244232 Development and implementation of a lay educator inpatient asthma education program

Wednesday, November 2, 2011: 10:45 AM

Kristen Matlack, MPH, CHES , Section of Pulmonology, St. Christopher's Hospital for Children, Philadelphia, PA
Robyn Cohen, MD, MPH , Section of Pulmonology, St. Christopher's Hospital for Children, Philadelphia, PA
Yvonne Fetterman , Section of Pulmonology, St. Christopher's Hospital for Children, Philadelphia, PA
Gayle Higgins, MSN, CRNP, AE-C , Section of Pulmonology, St. Christopher's Hospital for Children, Philadelphia, PA
Jonathan Steinfeld, MD , Section of Pulmonology, St. Christopher's Hospital for Children, Philadelphia, PA
Mark Dovey, MD , Section of Pulmonology, St. Christopher's Hospital for Children, Philadelphia, PA
Background: Asthma education focusing on home management is an important part of clinical care for asthmatic children. Asthma education programs are highly variable and often labor, cost, and resource intensive. Successful asthma education programs often lack feasibility and sustainability, creating barriers to widespread implementation. We sought to create a low-cost, sustainable asthma education program at an urban children's hospital. Methods: A certified health educator, together with pediatric pulmonologists, developed a Social Cognitive Theory-based asthma education curriculum. Volunteers recruited from local universities were trained over two four hour standardized training sessions to become lay educators. During weekly four hour volunteer shifts, these trained lay educators conducted customized individual asthma education sessions based on the standard curriculum with inpatient asthmatics and their families. Volunteers also conducted telephone follow-up with educated families two weeks post-discharge. Two part-time coordinators, one of whom was the health educator who developed the program, trained the volunteers and monitored the program. Results: In 2010, 37 volunteers were trained as lay asthma educators. Although shift coverage varied with the season, asthma education was offered for two shifts per day, 7 days per week. Lay educators conducted 725 individual education sessions, successfully reaching the families of 47% of hospitalized asthmatic children that year. Telephone follow-up was completed with 61% of educated families. Conclusions: We created a viable and sustainable inpatient asthma education program at an urban children's hospital with limited resources. A randomized, controlled trial is currently underway to evaluate the impact of this program on patient outcomes.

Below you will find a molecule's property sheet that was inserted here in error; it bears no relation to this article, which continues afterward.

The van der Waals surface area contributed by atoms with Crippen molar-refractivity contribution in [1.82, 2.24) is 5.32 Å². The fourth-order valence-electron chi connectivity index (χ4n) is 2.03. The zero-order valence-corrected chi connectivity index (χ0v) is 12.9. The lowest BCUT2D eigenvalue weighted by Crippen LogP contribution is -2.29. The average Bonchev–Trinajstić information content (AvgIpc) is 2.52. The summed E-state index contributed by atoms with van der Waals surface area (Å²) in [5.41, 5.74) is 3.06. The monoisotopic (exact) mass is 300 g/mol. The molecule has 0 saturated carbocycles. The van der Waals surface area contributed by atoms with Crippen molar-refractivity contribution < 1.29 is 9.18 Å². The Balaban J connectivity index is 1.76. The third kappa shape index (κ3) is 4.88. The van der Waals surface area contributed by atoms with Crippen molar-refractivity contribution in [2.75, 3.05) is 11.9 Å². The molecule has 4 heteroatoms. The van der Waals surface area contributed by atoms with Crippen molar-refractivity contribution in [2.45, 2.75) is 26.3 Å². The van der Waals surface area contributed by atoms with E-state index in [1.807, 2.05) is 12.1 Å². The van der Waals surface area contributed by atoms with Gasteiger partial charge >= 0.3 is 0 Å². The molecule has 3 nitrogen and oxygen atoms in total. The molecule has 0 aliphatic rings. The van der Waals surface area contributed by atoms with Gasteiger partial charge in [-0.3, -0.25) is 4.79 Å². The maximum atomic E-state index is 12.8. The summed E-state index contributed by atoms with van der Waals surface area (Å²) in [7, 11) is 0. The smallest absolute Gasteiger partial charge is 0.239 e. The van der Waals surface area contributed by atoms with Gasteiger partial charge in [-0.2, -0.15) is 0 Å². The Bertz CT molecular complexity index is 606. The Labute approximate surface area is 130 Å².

Learning Areas:
Implementation of health education strategies, interventions and programs
Planning of health education strategies, interventions, and programs

Learning Objectives:
1. Describe the process of implementing a hospital-wide inpatient asthma education program. 2. Explain the benefits of using lay volunteers to conduct inpatient asthma education. 3. Identify the challenges of maintaining continuity in a volunteer-based program.

Keywords: Asthma, Health Education

Presenting author's disclosure statement:

Qualified on the content I am responsible for because: I am the certified health educator (CHES) who developed the curriculum and subsequent asthma education program described in the abstract. As the programís coordinator, I have trained lay educators to administer the asthma education curriculum and perform telephone follow-up. I supervise the program at an urban childrenís hospital.
Any relevant financial relationships? No

I agree to comply with the American Public Health Association Conflict of Interest and Commercial Support Guidelines, and to disclose to the participants any off-label or experimental uses of a commercial product or service discussed in my presentation.